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THINKING BUSINESS
a blog by Chris Barrow

The Power of Persuasion: How Advocacy Trumps Facts in Marketing and Politics



One of the lessons we are reminded of in this tedious period of Election campaigning is that it is very difficult to change a narrative or belief with facts.


We've had 4 weeks now of televised debates, interviews and broadcasts that have contained nothing more than:


"My facts are better than their facts."


And the reality is that we have already stopped listening to most of the noise.


"We are the X party and our facts are better than the Y and Z party facts."

"We are the Y party and our facts are better than the X and Z party facts."

"We are the Z party and our facts are better than the X and Y party facts."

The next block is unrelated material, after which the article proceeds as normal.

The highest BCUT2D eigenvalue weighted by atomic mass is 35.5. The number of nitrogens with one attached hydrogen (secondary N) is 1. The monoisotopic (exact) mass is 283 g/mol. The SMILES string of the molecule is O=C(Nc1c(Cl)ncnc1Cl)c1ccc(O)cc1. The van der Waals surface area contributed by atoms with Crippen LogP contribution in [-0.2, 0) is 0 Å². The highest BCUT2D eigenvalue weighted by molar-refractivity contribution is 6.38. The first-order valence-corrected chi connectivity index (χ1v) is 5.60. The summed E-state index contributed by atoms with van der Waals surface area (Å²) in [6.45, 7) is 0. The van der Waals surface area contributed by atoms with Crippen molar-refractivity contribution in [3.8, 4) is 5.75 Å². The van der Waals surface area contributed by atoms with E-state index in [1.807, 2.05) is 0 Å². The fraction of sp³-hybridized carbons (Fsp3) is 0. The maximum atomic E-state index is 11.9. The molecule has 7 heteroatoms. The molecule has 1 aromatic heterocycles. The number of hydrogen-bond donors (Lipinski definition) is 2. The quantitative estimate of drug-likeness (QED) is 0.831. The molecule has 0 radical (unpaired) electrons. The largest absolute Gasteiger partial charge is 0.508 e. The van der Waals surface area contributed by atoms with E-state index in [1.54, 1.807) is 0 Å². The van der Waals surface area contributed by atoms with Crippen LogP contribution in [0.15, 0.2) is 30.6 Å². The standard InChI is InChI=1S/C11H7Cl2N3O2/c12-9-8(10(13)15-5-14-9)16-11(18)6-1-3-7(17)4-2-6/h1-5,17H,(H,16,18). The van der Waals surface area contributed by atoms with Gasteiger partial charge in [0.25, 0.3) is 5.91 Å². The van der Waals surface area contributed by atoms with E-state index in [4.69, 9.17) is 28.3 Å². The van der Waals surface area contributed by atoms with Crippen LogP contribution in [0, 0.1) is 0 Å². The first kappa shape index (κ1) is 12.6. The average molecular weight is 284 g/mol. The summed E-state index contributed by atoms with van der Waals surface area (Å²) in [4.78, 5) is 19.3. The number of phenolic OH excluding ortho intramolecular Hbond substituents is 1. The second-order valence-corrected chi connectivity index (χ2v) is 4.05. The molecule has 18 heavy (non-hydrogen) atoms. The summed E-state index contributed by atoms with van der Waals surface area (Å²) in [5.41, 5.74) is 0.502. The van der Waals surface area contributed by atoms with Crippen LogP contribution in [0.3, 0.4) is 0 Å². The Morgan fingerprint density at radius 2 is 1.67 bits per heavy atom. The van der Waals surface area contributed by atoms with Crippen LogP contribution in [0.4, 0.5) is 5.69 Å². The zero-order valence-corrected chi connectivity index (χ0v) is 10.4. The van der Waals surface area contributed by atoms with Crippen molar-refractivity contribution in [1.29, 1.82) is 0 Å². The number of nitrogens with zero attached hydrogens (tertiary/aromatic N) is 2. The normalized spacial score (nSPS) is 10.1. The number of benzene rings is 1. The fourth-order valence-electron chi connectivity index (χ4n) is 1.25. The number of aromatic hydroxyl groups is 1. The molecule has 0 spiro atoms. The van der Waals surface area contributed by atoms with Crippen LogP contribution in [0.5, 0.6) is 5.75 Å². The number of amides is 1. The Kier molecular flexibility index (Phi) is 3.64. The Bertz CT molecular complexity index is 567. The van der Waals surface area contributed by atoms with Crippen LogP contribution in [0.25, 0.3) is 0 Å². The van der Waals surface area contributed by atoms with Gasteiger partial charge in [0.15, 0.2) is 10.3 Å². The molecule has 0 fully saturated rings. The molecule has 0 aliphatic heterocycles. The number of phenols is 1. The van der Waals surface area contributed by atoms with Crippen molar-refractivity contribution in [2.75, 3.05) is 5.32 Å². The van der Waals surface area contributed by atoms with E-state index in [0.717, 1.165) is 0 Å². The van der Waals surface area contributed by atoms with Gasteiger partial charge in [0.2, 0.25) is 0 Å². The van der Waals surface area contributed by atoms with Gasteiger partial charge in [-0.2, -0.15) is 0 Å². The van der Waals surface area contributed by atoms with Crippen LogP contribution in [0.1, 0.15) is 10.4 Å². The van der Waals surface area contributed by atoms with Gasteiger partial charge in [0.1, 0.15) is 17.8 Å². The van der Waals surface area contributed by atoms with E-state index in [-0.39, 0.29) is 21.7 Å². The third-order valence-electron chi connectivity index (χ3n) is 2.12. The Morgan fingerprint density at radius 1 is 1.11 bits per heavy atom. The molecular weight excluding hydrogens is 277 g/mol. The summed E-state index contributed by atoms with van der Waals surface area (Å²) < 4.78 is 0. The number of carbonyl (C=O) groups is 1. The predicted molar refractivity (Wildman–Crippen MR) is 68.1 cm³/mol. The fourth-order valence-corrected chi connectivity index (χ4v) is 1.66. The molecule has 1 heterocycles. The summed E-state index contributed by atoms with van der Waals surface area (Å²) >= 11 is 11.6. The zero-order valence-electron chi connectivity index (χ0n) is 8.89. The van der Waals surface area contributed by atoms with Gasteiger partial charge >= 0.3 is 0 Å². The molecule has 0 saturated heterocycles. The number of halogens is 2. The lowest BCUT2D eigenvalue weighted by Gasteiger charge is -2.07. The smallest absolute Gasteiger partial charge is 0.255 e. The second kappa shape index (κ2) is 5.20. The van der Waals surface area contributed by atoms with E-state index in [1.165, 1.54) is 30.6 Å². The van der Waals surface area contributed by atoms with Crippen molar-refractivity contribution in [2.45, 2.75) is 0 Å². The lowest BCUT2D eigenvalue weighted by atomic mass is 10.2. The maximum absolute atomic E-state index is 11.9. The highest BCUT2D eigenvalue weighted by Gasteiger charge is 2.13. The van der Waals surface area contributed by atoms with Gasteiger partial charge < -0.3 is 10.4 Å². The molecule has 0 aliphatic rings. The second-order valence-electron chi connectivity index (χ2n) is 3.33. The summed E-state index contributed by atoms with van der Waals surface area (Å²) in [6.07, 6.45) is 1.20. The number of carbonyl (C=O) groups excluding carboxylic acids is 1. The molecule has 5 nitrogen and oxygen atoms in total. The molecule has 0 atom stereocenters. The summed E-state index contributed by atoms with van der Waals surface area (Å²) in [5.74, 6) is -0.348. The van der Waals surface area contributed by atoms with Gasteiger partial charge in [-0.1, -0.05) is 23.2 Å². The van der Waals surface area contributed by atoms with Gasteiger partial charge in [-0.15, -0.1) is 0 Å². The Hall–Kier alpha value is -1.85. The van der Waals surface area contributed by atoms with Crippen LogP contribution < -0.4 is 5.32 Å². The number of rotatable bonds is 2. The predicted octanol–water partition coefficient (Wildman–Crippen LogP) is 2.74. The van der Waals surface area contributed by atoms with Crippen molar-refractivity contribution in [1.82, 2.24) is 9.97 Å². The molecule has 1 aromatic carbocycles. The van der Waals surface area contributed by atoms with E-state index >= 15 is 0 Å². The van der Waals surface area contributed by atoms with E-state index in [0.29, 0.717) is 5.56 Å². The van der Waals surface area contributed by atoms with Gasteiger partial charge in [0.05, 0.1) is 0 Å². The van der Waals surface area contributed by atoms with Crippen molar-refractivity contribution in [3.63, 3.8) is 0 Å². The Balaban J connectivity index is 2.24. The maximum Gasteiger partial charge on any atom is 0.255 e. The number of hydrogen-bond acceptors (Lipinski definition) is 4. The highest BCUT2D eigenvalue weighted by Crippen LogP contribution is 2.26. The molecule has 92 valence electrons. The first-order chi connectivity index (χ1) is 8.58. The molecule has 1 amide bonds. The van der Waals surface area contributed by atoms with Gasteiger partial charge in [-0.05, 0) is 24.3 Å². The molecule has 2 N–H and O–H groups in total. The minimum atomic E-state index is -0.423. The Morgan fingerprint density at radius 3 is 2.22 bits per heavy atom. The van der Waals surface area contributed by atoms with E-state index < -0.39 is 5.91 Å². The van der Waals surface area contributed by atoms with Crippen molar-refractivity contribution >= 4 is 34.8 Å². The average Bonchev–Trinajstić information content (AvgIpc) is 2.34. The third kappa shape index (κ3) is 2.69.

Yawn.


Imagine now, your dental marketing.


"Here are my facts - and my facts are better than everyone else's facts (or no facts)."


Yawn.


What type of people do you think are interested in your facts?


It's now an old joke - but I'm going to single out teachers and engineers - who want to know as many facts as you do before they make a purchasing decision - but then shop around for the lowest price.


Seth Godin suggests that the people we really want to attract are those who are asking:


"Do people like me visit practices like yours?"


They don't want facts - they want advocacy.


A patient testimonial from "someone like me" is worth more than a thousand facts.


Focus on facts in your marketing and you will attract patients who are looking for a quantitative experience - "how does it work and how much will it cost me?"


Focus on advocacy in your marketing and you will attract patients who are looking for a qualitative experience - price isn't the issue.


  • Google review;

  • Word of Mouth;

  • Selfie;

  • Video testimonial;

  • Case study.


Effective marketing is about advocacy.


Recruit advocates.





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